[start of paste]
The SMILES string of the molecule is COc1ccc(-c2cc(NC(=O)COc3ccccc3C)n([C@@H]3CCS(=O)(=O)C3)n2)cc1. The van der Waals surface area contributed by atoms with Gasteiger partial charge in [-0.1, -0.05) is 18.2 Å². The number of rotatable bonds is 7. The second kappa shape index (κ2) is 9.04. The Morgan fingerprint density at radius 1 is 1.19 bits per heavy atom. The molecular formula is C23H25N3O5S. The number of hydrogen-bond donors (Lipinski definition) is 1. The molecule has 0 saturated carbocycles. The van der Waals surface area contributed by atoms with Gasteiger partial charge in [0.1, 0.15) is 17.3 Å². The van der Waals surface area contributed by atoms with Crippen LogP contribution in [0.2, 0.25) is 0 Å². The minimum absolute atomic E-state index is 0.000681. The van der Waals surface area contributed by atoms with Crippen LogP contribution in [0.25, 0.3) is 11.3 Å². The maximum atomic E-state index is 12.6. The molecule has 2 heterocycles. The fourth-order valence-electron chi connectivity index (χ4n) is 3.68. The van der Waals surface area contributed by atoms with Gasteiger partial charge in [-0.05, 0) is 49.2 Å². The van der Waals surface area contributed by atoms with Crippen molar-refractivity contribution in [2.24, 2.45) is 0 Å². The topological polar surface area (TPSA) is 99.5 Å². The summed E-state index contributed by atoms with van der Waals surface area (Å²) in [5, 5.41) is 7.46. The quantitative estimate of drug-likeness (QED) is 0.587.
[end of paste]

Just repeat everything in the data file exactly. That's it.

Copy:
The SMILES string of the molecule is COc1ccc(-c2cc(NC(=O)COc3ccccc3C)n([C@@H]3CCS(=O)(=O)C3)n2)cc1. The van der Waals surface area contributed by atoms with Gasteiger partial charge in [-0.1, -0.05) is 18.2 Å². The number of rotatable bonds is 7. The second kappa shape index (κ2) is 9.04. The Morgan fingerprint density at radius 1 is 1.19 bits per heavy atom. The molecular formula is C23H25N3O5S. The number of hydrogen-bond donors (Lipinski definition) is 1. The molecule has 0 saturated carbocycles. The van der Waals surface area contributed by atoms with Gasteiger partial charge in [0.1, 0.15) is 17.3 Å². The van der Waals surface area contributed by atoms with Crippen LogP contribution in [0.2, 0.25) is 0 Å². The minimum absolute atomic E-state index is 0.000681. The van der Waals surface area contributed by atoms with Crippen LogP contribution in [0.25, 0.3) is 11.3 Å². The maximum atomic E-state index is 12.6. The molecule has 2 heterocycles. The fourth-order valence-electron chi connectivity index (χ4n) is 3.68. The van der Waals surface area contributed by atoms with Gasteiger partial charge in [-0.05, 0) is 49.2 Å². The van der Waals surface area contributed by atoms with Crippen molar-refractivity contribution in [2.24, 2.45) is 0 Å². The topological polar surface area (TPSA) is 99.5 Å². The summed E-state index contributed by atoms with van der Waals surface area (Å²) in [5, 5.41) is 7.46. The quantitative estimate of drug-likeness (QED) is 0.587.